What is the difference between a mandatory pretrial and a discretionary motion? 3 Answers as of March 21, 2011

What is the difference between a mandatory pretrial and a discretionary motion? Why must some motions be made prior to trial while others may be offered during the actual trial?

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Law Offices of John Carney
Law Offices of John Carney | John Carney
All motions are made before trial and are called an "Omnibus Motion," but there are certain "motions in limine that are addressed just prior to trial to handle certain evidentiary rulings that will tell he parties what evidence will be allowed, which questions can be asked of a witness, and what issues can be brought out. There are many issues that can be addressed in a motion in limine, and each party will ask the judge for a ruling. The pre-trial motions are for Discovery...information requested, and for hearings on statements, identification, suppression of evidence, and other issues.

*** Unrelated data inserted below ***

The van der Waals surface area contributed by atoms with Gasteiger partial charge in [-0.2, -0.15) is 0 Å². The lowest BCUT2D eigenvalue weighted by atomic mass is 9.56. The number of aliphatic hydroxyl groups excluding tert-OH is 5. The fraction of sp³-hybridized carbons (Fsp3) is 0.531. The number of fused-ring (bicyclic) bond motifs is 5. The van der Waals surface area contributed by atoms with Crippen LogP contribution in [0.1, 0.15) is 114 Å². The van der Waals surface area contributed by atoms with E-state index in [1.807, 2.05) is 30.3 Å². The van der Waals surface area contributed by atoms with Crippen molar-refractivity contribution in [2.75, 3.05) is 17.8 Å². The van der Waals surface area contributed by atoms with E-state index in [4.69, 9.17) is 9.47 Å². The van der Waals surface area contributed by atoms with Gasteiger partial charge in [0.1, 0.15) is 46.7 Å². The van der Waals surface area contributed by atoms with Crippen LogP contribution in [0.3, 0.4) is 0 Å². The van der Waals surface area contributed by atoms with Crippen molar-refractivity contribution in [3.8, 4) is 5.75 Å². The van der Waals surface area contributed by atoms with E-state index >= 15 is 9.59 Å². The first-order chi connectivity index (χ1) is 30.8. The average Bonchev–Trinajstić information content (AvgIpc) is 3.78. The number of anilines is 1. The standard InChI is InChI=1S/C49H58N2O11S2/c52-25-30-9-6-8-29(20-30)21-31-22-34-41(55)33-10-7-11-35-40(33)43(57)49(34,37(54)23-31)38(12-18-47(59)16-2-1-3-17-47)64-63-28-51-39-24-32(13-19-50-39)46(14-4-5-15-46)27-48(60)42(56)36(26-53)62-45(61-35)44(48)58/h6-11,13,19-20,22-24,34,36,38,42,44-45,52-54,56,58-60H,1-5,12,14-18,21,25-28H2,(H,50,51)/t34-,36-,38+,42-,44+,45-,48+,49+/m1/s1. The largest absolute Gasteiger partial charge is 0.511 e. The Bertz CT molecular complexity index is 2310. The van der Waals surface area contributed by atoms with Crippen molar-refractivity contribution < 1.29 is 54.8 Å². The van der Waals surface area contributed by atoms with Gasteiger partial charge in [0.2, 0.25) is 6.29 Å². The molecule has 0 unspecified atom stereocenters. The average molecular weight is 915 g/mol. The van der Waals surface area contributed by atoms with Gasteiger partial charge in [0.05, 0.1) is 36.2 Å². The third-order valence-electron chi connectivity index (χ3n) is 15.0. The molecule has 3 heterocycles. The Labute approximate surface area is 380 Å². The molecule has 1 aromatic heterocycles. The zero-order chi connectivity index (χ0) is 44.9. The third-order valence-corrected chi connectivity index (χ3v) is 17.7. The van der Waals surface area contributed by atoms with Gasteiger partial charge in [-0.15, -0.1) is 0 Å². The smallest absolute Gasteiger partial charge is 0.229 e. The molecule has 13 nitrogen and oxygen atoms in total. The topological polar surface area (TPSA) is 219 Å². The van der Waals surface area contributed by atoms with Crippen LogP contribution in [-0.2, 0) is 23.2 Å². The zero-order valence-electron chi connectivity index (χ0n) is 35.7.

Answer Applies to: New York
Replied: 3/21/2011
Edward  D. Dowling IV Attorney at Law
Edward D. Dowling IV Attorney at Law | Edward D. Dowling IV
The defense does not have to make any motions if chooses not too. However if defense counsel chooses to make any motions the CPL ( Criminal Procedure Law ) mandates the timing of when they must be made. Example motions for discovery and for hearings regarding issues of suppression of evidence, identification and other pre-trial issues must be made and decided before trial. There are other motions that can only be made during or after trial because that is when the issues come up.
Answer Applies to: New York
Replied: 3/21/2011
Raiser & Kenniff, PC
Raiser & Kenniff, PC | Steve Raiser
No motions are mandatory but some deal with issues that are routinely dealt with before trial because they usually involve evidence that can be suppressed or speedy trial issues. The court deals with these issues first since if evidence is suppressed the jury should not know of it at trial. There are other motions that can only be made at the time of trial or even during trial.
Answer Applies to: New York
Replied: 3/17/2011
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